Someone Call Junk2Go? China’s Growing Bicycle Problem

Call 0 800 Junk! China’s Growing Problem With Bicycles

As far as Auckland goes, the Junk2Go team are happy to handle most of the junk that people throw our way. There are a few junk conundrums out there, however, that we would probably think twice about before trying to tackle. One of the latest of these is China’s sudden surplus of bikes. By the end of 2017, at least two million bikes were believed to have been abandoned throughout China’s city streets and junk heaps. In Xiamen city, one such junk heap, made up only of bicycles, has grown roughly as large as a football field, and is so tall that the bikes at the top of the stack can only be moved by construction cranes.

Sad to say, it was the combination of two trends normally considered eco-friendly – the use of bikes as an alternative to motor transport, and the sharing economy – which led to this situation. China’s love affair with the bicycle has a long history. While motorcycles and European cars are common status symbols today, in the much poorer country of several decades ago, bicycles could be associated with wealth. They were certainly a remarkably common means of transportation: in the 1980s, 63% of all trips were by bicycle.

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Hopefully you don’t have a bicycle problem like China, but if you do, talk to Junk2Go!

By 2014, however, this had declined to only 17.8%, no doubt as a result of the increasing availability of both public transport and motor vehicles. At the same time, bikes were still popular enough for entrepreneurs to spot an opportunity. Having one’s bike stolen and sold on was a common experience for Beijing residents, and after losing a number of bikes in this way, Dai Wei, a former economics student at Peking University, decided to do away with bike ownership altogether. He co-founded Ofo, a brand name deliberately selected to look like a bike – which rapidly grew into a company worth $2 billion.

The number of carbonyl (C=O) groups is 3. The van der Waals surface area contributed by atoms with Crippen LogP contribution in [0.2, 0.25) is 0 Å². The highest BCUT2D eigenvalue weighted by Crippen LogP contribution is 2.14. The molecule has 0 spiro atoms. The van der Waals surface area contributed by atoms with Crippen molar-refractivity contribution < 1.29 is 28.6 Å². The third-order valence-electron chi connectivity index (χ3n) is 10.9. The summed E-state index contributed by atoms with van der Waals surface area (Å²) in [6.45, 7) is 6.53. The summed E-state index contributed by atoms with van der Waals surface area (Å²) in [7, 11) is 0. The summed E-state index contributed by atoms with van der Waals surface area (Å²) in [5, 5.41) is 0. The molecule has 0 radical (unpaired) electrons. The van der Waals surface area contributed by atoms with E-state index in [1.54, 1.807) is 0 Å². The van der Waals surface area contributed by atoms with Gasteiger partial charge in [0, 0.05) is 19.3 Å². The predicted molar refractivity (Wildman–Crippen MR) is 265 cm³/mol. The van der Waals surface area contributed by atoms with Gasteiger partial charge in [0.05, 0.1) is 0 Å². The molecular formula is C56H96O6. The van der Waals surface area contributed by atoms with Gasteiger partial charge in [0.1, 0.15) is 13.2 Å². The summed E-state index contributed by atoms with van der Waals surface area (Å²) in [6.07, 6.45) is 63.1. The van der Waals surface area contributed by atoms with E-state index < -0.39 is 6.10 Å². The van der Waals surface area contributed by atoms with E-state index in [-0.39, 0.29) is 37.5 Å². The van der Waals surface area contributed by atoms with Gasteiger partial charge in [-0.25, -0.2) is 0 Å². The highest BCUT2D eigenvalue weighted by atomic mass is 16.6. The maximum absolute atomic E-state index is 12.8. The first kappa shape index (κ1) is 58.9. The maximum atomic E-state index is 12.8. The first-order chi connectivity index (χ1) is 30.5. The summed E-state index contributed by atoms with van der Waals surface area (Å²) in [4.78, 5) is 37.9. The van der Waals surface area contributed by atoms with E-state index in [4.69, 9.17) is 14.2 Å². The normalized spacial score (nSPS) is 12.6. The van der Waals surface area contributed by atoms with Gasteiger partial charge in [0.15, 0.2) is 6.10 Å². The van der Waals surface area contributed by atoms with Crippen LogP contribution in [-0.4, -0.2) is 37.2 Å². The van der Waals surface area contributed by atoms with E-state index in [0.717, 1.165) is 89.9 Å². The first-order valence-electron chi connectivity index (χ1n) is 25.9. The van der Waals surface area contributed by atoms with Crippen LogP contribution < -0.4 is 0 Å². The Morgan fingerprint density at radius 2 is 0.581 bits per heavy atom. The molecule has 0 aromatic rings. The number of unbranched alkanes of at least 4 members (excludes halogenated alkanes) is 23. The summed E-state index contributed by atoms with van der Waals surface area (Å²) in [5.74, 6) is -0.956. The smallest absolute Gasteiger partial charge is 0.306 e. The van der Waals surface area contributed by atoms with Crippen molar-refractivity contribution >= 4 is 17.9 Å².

Ofo weren’t the only ones to see an opportunity. As time went on, more than 50 firms entered the fray, bringing the number of shared bikes in China up to as high as 18 million. Bikes were found and borrowed from mobile apps, and when users were done, they just had to leave a bike for the next customer. The convenience of not having to return bikes to a docking station meant that, in cities such as Chengdu, the majority of people were choosing shared bikes rather than the underground railway system. In Beijing alone, there were 2.4 million bicycles being used by these companies, compared to New York and London, which each use less 20,000.

But even with such enthusiastic usage, it wasn’t long before the bike situation got out of hand. Due to fierce competition, prices for bike usage were driven extremely low, and this coupled with the sheer number of bikes made repairs and maintenance unmanageable. Bikes with issues like broken brakes and chains increasingly plagued customers, and it became common to have to try several broken bikes before finding one that was useable. The situation really came to a head in the second half of 2017, when six bike sharing firms, including Bluegogo, the third biggest, went bankrupt.

What started out as a business initiatives with health and environmental benefits has turned into a waste problem on a colossal scale. While there isn’t an end in sight to the piles of bicycles, with all of the innovative recycling schemes going on in the world, there has got to be a solution. We just hope they find it fast!

In the meantime, if you’ve got an Auckland-based junk problem on a slightly smaller scale that you need taken care of, then don’t hesitate to give us a call on 0800 586 524.

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